Banking and Trusts
Domestic banks are licensed under the
Banking Act. There are currently four domestic banks. Two
of the domestic banks are of indigenous capital, National Bank of Anguilla
and Caribbean Commercial Bank (Anguilla), and are testament to the strength
of the Anguillian economy in that they are the two largest banks in terms of
asset base. The other two banks are well known international banks,
FirstCaribbean International Bank and Scotiabank. Applications for domestic
banking licences must be made to the Minister of Finance, who may grant the
licence based on the recommendation of the bank supervisory authority, which
is the Eastern Caribbean Central Bank (ECCB), based in St Kitts. The ECCB
serves as the Central Bank to all member states of the Organisation of
Eastern Caribbean States, including Anguilla, and is responsible inter alia
for regulating and supervising all domestic banks within member states.
Offshore banking licences are granted under the
Trust Companies and Offshore Banking Act
the TCOBA, a banking licence is granted to applicants who are fit and proper
and qualified to carry on offshore banking business. Under current
guidelines offshore banking licences will only be granted to:
- branches or subsidiaries of banks with a well-established and proven
track record which are subject to effective consolidated supervision.
- banks which, although not subsidiaries, are closely associated with
an overseas bank, and which, by agreement, will be included within the
consolidated supervision exercised by the overseas bank’s home
- wholly-owned subsidiaries of acceptable non-bank corporations whose
shares are quoted on a recognized stock exchange, where the objective of
the subsidiary is to undertake in-house treasury operations only, and
where such operations are fully consolidated within the published
financial statements of the parent company.
Banks will only be granted licences if their place of
incorporation, mind and management are within the same jurisdiction, or, in
the case of a subsidiary, if the mind and management is located in the
jurisdiction in which consolidated supervision is being exercised.
In reviewing the application, the Commission will expect to be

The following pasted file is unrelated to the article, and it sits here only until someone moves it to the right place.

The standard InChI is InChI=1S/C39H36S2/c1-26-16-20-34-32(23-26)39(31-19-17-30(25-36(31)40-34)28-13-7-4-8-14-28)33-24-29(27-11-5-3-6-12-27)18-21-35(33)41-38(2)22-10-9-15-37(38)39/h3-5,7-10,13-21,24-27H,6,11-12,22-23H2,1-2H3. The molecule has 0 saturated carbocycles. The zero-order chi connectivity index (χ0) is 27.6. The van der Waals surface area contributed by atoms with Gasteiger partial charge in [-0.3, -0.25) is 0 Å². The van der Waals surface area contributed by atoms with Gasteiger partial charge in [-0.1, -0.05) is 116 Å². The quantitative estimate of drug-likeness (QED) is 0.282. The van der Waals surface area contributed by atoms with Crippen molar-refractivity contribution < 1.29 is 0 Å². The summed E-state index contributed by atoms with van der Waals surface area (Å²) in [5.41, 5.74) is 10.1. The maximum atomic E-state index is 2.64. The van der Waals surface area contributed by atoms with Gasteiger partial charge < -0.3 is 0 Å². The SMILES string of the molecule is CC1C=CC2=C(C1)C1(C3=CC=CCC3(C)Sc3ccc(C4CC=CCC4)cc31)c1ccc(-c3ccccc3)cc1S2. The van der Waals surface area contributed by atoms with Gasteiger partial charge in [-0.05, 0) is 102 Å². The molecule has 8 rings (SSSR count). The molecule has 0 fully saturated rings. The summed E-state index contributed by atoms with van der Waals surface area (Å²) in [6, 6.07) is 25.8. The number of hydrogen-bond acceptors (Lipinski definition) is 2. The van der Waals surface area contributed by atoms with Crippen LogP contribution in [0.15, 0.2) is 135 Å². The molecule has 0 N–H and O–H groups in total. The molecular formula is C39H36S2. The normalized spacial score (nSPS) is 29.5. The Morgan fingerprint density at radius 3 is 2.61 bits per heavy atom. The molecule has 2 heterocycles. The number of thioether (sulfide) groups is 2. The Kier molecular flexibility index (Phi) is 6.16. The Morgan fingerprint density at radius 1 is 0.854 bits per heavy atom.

- the management has a proven experience in a relevant field of
- the controllers are fit and proper people to undertake the functions
envisaged and that the ongoing management will be competent;
- the institution will conduct its business in a prudent fashion;
- the institution has devised an appropriate and sustainable business
- adequate capital and other resources will be provided in relation to
the business plan. The minimum capital requirement for a bank is
US$250,000 or the equivalent amount in another currency. However capital
adequacy will depend on the institution's capital and reserves covering
risk-weighted assets to an acceptable ratio
- direct confirmation has been received from the supervisory authority
in the country in which the institution or its proposed parent is
incorporated, that the authority consents to the establishment of the
institution in the host territory; that it will exercise consolidated
supervision over the institution’s overall activities including within
the host territory and will cooperate fully in the sharing of regulatory
information with the Commission and will provide all the information
that the Commission needs to perform its functions
- the applicant will appoint approved auditors who will perform audit
work according to internationally accepted auditing standards.
The TCOBA provides for the licensing of two types of trust
licence. The first is a general trust licence. Such a licence allows the
licensee to offer trustee services to the public in general and is granted
if the Commission is satisfied that the applicant is a fit and proper person
and is qualified to carry on trust business.
A general trust licence allows the licensee to extend the
licence to wholly owned subsidiaries, engaged in trust activities. Minimum
paid up capital of US$250,000 or the equivalent in another currency is
required. Licensees are required to seek the approval of the Commission for
any change of director and change of ownership and beneficial ownership and
to submit annual audited financial statements.
The second type of trust licence is a restricted trust licence,
which limits the licensee to administering a limited number of trusts, the
names of the settlors of which are required to be listed in the application
or in any amendment to an existing restricted trust licence. There is no set
minimum capital requirement for a restricted trust licensee. The Commission
sets the capital requirement based on the circumstances of the application.
The underlying legislation regarding trusts is the
Trusts Act 1994, which seeks to modernize trust law with
respect to security, confidentiality and flexibility, while preserving the
best features of common law trust interpretation. The Trusts Act allows for
the optional registration of trusts.
Applicable fees and application forms to
undertake offshore banking and trust activities are detailed in the
Trust Companies and Offshore Banking Regulations and the
Trust Companies and Offshore Banking (Fees) Regulations together with the
Licensing Guidelines for Offshore Banking.